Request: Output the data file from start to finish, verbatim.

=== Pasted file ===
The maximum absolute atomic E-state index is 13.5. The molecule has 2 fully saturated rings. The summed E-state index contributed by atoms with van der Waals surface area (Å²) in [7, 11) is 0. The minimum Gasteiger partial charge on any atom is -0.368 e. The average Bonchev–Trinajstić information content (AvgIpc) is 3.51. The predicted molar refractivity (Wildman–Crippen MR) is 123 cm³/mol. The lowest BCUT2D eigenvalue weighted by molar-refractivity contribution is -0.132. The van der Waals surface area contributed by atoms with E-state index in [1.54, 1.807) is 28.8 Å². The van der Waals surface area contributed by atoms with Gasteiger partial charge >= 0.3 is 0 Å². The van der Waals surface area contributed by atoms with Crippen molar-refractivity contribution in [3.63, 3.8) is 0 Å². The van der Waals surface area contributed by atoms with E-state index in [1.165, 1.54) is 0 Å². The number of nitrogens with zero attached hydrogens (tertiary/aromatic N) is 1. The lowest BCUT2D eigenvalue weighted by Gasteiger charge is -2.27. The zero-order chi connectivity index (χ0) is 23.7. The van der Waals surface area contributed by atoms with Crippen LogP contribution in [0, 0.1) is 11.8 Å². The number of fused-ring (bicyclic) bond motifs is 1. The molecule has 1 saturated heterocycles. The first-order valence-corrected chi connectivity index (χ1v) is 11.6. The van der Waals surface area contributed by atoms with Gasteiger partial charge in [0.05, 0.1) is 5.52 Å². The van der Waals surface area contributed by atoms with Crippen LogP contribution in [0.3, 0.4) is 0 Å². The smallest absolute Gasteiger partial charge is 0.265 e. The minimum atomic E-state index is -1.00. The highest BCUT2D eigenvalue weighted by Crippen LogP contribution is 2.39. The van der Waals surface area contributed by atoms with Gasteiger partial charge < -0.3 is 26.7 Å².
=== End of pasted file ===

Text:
The maximum absolute atomic E-state index is 13.5. The molecule has 2 fully saturated rings. The summed E-state index contributed by atoms with van der Waals surface area (Å²) in [7, 11) is 0. The minimum Gasteiger partial charge on any atom is -0.368 e. The average Bonchev–Trinajstić information content (AvgIpc) is 3.51. The predicted molar refractivity (Wildman–Crippen MR) is 123 cm³/mol. The lowest BCUT2D eigenvalue weighted by molar-refractivity contribution is -0.132. The van der Waals surface area contributed by atoms with E-state index in [1.54, 1.807) is 28.8 Å². The van der Waals surface area contributed by atoms with Gasteiger partial charge >= 0.3 is 0 Å². The van der Waals surface area contributed by atoms with Crippen molar-refractivity contribution in [3.63, 3.8) is 0 Å². The van der Waals surface area contributed by atoms with E-state index in [1.165, 1.54) is 0 Å². The number of nitrogens with zero attached hydrogens (tertiary/aromatic N) is 1. The lowest BCUT2D eigenvalue weighted by Gasteiger charge is -2.27. The zero-order chi connectivity index (χ0) is 23.7. The van der Waals surface area contributed by atoms with Crippen LogP contribution in [0, 0.1) is 11.8 Å². The number of fused-ring (bicyclic) bond motifs is 1. The molecule has 1 saturated heterocycles. The first-order valence-corrected chi connectivity index (χ1v) is 11.6. The van der Waals surface area contributed by atoms with Gasteiger partial charge in [0.05, 0.1) is 5.52 Å². The van der Waals surface area contributed by atoms with Crippen LogP contribution in [0.3, 0.4) is 0 Å². The smallest absolute Gasteiger partial charge is 0.265 e. The minimum atomic E-state index is -1.00. The highest BCUT2D eigenvalue weighted by Crippen LogP contribution is 2.39. The van der Waals surface area contributed by atoms with Gasteiger partial charge < -0.3 is 26.7 Å².